Politics

Video shows no disparaging remarks toward City Attorney

October 12, 2017

A review of the video of the Pensacola City Council’s special meeting held on Sept. 20 revealed no disparaging remarks made any of the council members directed toward City Attorney Lysia Bowling as Mayor Ashton Hayward claimed in a letter sent to Council President Brian Spencer.

None.

The two-hour meeting was broken into two parts because the council had to recess for its budget hearing. The legal opinion that Bowling rendered on the ECUA storage tanks being built on North Palafox was handed out to the council. Spencer read it into the records.

Councilwoman Sherri Myers didn’t agree with the opinion but was not disrespectful.

“I’m not really satisfied with the opinion, and not because it reaches a conclusion that I don’t like,” said Myers. “There are a lot of conclusions of law that I don’t like. That doesn’t make it a bad opinion just because I don’t like the outcome of something. but assuming that pursuant to this one Florida statute that ECUA did not have to get permission, per this particular statute, to build the tank, sewage tank, what I would want to know is what other laws apply to this, what other ordinances, what part of the comprehensive plan, what policies of the city?

She continued, “So, I would want the city attorney or somebody to come back and say these are all of the legal issues that apply here and they’ve all been appropriately addressed.”

Bowling responded and did not appear offended by the questions. She explained that ECUA had followed all the city’s rules and regulations.

The attorneys for North Hill and ECUA spoke, as did several citizens.  Many read written statements. Only one citizen said she wasn’t surprised that the city attorney ruled in a way she felt was what the mayor wanted – but her tone wasn’t disrespectful and her remarks weren’t disparaging.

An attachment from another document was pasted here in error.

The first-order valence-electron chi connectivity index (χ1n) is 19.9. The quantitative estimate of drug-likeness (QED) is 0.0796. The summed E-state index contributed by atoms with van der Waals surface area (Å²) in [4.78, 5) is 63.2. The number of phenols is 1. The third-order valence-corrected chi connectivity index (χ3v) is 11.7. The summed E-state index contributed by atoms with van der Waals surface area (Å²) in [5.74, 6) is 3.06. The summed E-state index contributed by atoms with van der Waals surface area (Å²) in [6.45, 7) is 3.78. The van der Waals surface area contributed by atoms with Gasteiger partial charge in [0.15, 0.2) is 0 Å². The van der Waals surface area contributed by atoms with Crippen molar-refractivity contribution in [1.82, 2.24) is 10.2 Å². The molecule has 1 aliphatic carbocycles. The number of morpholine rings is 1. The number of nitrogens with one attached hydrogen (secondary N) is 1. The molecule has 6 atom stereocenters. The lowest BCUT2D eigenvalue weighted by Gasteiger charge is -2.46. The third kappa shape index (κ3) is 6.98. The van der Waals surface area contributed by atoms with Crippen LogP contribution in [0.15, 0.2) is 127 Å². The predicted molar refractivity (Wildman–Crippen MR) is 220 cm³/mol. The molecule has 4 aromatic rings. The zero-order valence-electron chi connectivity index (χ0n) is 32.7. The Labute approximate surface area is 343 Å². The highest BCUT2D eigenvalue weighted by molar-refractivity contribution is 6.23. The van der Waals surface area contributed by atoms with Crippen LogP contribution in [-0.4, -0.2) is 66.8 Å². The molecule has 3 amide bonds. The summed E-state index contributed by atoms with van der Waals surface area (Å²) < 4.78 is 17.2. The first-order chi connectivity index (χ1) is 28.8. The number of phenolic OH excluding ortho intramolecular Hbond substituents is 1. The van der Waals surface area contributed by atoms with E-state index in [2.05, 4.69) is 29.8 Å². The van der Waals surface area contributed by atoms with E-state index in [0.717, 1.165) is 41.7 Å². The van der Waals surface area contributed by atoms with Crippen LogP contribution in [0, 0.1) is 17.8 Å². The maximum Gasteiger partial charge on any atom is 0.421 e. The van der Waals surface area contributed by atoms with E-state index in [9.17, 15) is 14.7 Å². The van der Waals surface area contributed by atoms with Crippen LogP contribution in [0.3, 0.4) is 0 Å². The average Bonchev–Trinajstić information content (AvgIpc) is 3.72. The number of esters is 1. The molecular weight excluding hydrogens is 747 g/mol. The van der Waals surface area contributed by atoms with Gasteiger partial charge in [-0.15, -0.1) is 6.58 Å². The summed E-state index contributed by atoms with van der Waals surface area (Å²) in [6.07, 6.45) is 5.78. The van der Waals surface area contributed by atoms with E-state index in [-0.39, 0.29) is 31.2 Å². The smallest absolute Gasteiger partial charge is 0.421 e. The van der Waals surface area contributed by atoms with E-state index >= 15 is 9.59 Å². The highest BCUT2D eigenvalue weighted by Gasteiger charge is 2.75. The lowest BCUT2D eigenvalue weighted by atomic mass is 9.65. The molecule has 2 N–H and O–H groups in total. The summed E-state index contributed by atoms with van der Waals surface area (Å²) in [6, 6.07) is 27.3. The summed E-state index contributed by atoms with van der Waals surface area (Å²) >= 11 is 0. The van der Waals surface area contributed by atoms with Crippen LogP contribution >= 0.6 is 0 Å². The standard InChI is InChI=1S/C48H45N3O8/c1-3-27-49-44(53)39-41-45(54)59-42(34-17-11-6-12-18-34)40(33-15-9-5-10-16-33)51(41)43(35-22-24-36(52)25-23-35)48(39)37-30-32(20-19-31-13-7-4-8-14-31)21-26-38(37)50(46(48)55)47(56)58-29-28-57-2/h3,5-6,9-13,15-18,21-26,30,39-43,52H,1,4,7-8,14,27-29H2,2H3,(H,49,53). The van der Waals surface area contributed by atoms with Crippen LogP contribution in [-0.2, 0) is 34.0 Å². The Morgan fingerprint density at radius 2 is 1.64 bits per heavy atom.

Then council recessed temporarily.


When the council reconvened, Council President Brian Spencer said that Bowling’s opinion was an opinion but he did not disrespect the city attorney.

“Don’t forget to use the word ‘opinion’ is belief or judgment,” he said. “There is not always finality with the first opinion. And just today the News Journal Online has announced that the Florida Supreme Court has declined the City of Pensacola’s appeal in the Fish House lawsuit.”

He continued, “There were many different opinions that led to this conclusion after a three-year lawsuit. So yes, we do have the legal opinion that has been provided by our city attorney but that doesn’t stop me from tonight from making a motion.”

Spencer moved to have the construction of the tank stopped until the council voted on the ECUA plan.

“I view the permit as contingently valid. Mr. Mead told us there is a contingency and I think it is our obligation and responsibility to vet that contingency. And that’s why I’m making this motion as it is currently outstanding and because ECUA’s failure to submit the project to us, city council. That’s my motion.”